By Norah Musega

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Wiga Girls Secondary School is working its way up to academic eminence, having the rare reputation of resolute hope during its formative years. Founded in the year 2019, yet full of uncertainty as there were no teachers to welcome the students, learning for the then Form One was shifted to Masara Mixed Secondary School – as arrangements were made for Teachers Service Commission (TSC) to post teachers to the new school.

Wiga Girls Principal Rosebela Waga

That highlights the short account of the school, which is sitting its first ever national examinations at the end of the year. With that in mind, it is about to write its own history by posting good pioneer results, which will be the launching pad to embolden the girls.

Tuition block

With a day and boarding population of 370 students, the school has opted to accommodate 125 (mostly forms 3 and 4) in the available facilities to create more time for teacher- student interactions to map enough ground in syllabus coverage and revision.

Located in Wiga Ward in Suna West Constituency of Migori County, it is prepared to excel in the 2022 KCSE exams that will be done in November.

A section of the school’s tuition block

The school is the brainchild of Suna West Member of Parliament Peter Francis Masara, who has consistently had a hand in almost every education development idea in the constituency. His dedication to promote the girl child education moved him to buy single-handedly the 2 1/2 acre land on which the school stands, seeking to confront the cultural stigma and bias perpetuated by the male-dominated society.

 From then on, Wiga Girls Secondary School has grown to become the constituency’s girls school of choice.

A section of teachers’ houses

The school principal Rosebela Waga told the Education News that Waga noted that with the school motto ‘Aspire to Excel’,  they are competent and capable to give the best inaugural results because of the cooperation and joint efforts by all students and staff.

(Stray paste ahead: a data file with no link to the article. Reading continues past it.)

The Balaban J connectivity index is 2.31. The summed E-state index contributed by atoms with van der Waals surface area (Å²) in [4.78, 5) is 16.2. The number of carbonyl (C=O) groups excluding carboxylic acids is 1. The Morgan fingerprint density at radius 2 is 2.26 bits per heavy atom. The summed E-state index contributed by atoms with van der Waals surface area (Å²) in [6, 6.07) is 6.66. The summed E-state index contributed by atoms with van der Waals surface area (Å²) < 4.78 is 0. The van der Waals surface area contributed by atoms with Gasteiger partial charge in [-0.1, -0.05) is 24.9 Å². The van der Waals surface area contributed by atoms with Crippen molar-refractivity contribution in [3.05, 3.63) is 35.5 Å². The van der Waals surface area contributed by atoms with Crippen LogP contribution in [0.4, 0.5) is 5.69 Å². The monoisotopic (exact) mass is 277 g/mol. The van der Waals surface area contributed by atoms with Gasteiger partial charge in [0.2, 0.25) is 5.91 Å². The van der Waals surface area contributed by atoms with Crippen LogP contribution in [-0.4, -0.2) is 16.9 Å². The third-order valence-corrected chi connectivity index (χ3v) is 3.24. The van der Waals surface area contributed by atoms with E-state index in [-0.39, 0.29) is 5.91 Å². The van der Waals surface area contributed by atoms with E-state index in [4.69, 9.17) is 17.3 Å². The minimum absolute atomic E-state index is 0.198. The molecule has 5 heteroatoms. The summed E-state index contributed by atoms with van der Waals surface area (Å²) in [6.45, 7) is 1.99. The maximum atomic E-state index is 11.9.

The Board of Management (BoM) is doing its part in marketing the school and ensuring the students and teachers have a good learning and teaching by availing the necessary resources.

The vision of the school is ‘To develop a holistic girl’, supported by the mission ‘To provide quality teaching and nurturing of girls’ values and competence’. Both these pillars have trained the focus of every stakeholder to adding invincible worth to the girl child.

“All these are anchored by spiritual nourishment through the guidance of the Roman Catholic Church and motivational speakers who are regularly invited to encourage the students,” Waga said.

She noted that the Suna West National Government Constituency Development Fund (NG-CDF), besides the initial infrastructure in the form of laboratory, dormitory, teachers’ houses, classrooms and the administration block, it has also purchased books and put up more classrooms in conjunction with the free day secondary education fund.

“We have parents who are so dedicated to see our school excel that they ensure they pay fees in time, as well as feed the administration with information that helps us know our students better. We are grateful to the local community for trusting the institution with their girls,” she remarked.

“As an institution, we have a dream to grow big both in size and quality, projecting a population of about 600 in the next 3-4 years. Ours is the school to watch. The candidates are ready, charged and committed to set the records to beat other already existing schools in the county,” she went on, adding that they keep reminding themselves what the school stands for as their limit is never the sky.

Ongoing classroom project by Suna West NG-CDF

However, other challenges towards attaining their goals still exist, among them their location around gold mining sites. The allure for money has contributed to girls dropping out of school or failing to attend classes regularly.

The boda boda menace is another headache as the girls are tempted to fall into the early marriage and pregnancy trap set by the young men operating the sector.

She applauded the area chief and local administration for their efforts to help the school secure the future of their learners against the ravages of immorality.

“We are not only concerned about the image of the school but also future for the girls. We always make sure that we trace them and bring them back to school no matter the situation,” she summed.


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